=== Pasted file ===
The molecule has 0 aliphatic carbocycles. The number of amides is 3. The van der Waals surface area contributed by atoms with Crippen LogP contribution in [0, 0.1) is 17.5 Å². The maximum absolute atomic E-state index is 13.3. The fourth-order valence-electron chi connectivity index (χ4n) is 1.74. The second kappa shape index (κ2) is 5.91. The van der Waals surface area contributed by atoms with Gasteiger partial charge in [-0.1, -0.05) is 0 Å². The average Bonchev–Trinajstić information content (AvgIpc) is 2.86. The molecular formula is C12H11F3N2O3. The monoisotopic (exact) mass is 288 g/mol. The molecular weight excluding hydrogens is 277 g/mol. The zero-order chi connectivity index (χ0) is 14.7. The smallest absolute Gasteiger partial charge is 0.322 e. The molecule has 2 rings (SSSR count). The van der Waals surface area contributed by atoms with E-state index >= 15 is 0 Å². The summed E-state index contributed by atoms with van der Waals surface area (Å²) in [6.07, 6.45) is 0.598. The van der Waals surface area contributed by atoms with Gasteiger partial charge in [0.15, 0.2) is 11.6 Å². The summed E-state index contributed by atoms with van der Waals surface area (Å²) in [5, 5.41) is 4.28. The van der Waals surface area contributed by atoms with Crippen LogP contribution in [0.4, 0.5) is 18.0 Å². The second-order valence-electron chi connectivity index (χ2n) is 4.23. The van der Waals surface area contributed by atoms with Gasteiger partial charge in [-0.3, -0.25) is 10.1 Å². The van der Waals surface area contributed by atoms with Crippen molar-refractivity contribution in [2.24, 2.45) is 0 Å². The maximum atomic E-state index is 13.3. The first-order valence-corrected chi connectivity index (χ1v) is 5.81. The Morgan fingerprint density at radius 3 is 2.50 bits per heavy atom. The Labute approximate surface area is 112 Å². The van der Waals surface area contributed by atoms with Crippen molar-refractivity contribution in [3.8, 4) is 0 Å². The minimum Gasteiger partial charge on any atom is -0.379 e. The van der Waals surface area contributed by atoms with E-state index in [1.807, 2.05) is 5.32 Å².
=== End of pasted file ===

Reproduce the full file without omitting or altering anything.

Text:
The molecule has 0 aliphatic carbocycles. The number of amides is 3. The van der Waals surface area contributed by atoms with Crippen LogP contribution in [0, 0.1) is 17.5 Å². The maximum absolute atomic E-state index is 13.3. The fourth-order valence-electron chi connectivity index (χ4n) is 1.74. The second kappa shape index (κ2) is 5.91. The van der Waals surface area contributed by atoms with Gasteiger partial charge in [-0.1, -0.05) is 0 Å². The average Bonchev–Trinajstić information content (AvgIpc) is 2.86. The molecular formula is C12H11F3N2O3. The monoisotopic (exact) mass is 288 g/mol. The molecular weight excluding hydrogens is 277 g/mol. The zero-order chi connectivity index (χ0) is 14.7. The smallest absolute Gasteiger partial charge is 0.322 e. The molecule has 2 rings (SSSR count). The van der Waals surface area contributed by atoms with E-state index >= 15 is 0 Å². The summed E-state index contributed by atoms with van der Waals surface area (Å²) in [6.07, 6.45) is 0.598. The van der Waals surface area contributed by atoms with Gasteiger partial charge in [0.15, 0.2) is 11.6 Å². The summed E-state index contributed by atoms with van der Waals surface area (Å²) in [5, 5.41) is 4.28. The van der Waals surface area contributed by atoms with Crippen LogP contribution in [0.4, 0.5) is 18.0 Å². The second-order valence-electron chi connectivity index (χ2n) is 4.23. The van der Waals surface area contributed by atoms with Gasteiger partial charge in [-0.3, -0.25) is 10.1 Å². The van der Waals surface area contributed by atoms with Crippen molar-refractivity contribution in [2.24, 2.45) is 0 Å². The maximum atomic E-state index is 13.3. The first-order valence-corrected chi connectivity index (χ1v) is 5.81. The Morgan fingerprint density at radius 3 is 2.50 bits per heavy atom. The Labute approximate surface area is 112 Å². The van der Waals surface area contributed by atoms with Crippen molar-refractivity contribution in [3.8, 4) is 0 Å². The minimum Gasteiger partial charge on any atom is -0.379 e. The van der Waals surface area contributed by atoms with E-state index in [1.807, 2.05) is 5.32 Å².